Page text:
Maulana Fazlullah is the new leader of the Pakistani Taliban, a group which has been blamed for the deaths of at least 40,000 civilians and 5,000 troops during its decade-long insurgency against the country's government.
PESHAWAR, Pakistan – A ruthless commander whose fighters were blamed for shooting schoolgirl Malala Yousafzai was named as the new leader of the Pakistani Taliban on Thursday, a spokesman for the militant group told NBC News.
Maulana Fazlullah, who is known as "Radio Mullah" due to his fiery on-air messages, succeeds Hakimullah Mehsud, who was killed by a U.S. drone strike on Friday.
"After proper consultations and mutual understanding, we chose our senior commander Maulana Fazlullah as our new emir [leader]," Taliban spokesman Shahidullah Shahid told NBC News. "He will lead all the militant groups operating under the umbrella of Tehrik-e-Taliban Pakistan."
Speaking by phone from Afghanistan, Shahid said that the militants would not hold peace talks with Pakistan. He added that Sheik Khalid Haqqani had been appointed the group's deputy leader.
The Pakistani Taliban has been blamed for the deaths of at least 40,000 civilians and 5,000 troops during its decade-long insurgency against the country's government. The group has also been known to support their Afghan brothers-in-arms, who are a separate group under the leadership of the elusive Mullah Mohammed Omar.
Fazlullah, 39, commanded forces in the treacherous Swat region of northern Pakistan which ordered the closure of all girls’ schools.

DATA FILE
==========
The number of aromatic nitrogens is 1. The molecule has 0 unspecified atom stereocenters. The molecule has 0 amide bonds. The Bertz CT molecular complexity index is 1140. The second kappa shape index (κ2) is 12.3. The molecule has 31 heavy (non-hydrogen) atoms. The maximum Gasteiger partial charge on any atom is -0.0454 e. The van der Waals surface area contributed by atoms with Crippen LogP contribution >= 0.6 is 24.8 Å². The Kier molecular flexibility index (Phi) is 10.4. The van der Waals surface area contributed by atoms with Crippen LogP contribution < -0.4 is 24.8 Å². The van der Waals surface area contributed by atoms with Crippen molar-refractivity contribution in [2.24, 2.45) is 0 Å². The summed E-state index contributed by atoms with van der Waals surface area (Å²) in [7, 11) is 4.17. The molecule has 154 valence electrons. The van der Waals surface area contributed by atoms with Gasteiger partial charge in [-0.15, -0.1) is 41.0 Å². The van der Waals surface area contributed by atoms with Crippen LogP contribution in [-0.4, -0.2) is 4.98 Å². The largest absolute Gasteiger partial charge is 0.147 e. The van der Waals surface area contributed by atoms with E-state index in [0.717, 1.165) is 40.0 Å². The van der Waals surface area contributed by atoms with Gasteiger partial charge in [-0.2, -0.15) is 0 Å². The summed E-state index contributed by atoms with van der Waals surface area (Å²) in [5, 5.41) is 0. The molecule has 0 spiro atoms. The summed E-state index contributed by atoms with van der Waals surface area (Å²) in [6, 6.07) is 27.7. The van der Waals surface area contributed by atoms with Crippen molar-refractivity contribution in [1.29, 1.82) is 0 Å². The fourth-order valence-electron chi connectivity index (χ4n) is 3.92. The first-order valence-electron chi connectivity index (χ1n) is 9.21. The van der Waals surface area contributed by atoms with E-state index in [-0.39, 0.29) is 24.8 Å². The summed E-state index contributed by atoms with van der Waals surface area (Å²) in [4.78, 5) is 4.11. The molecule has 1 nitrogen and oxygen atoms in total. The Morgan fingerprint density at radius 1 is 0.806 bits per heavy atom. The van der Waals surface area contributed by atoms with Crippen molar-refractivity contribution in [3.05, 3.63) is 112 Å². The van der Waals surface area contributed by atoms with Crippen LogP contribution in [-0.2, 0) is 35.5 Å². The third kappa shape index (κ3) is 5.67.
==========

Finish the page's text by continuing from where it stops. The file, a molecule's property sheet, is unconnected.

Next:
Yousafzai was shot by militants last year because of her campaign to promote education among women.
Considered a hardliner even within the Taliban movement, Fazlullah earned himself the nickname "Radio Mullah" after establishing a radio station to broadcast his views.
A 2009 offensive by Pakistani troops forced him across the border into Afghanistan and he is now believed to be hiding in Afghanistan's Nuristan province.
Earlier, a senior Taliban source told NBC News that a decision had been delayed as initially the "majority of shura [ruling council] members were not unanimous in agreeing on one person to become the emir."
The source also explained the process for selecting Mehsud's successor.
“We consider democracy as an un-Islamic practice,” he added. “Therefore we don't nominate the emir on the basis of majority. If member of the shura wants to support someone for the job, he has to give strong arguments in his favor. All the members take turns to repeat this exercise and the final decision is made by the emir of the central shura with his council."
First published November 7 2013, 5:32 AM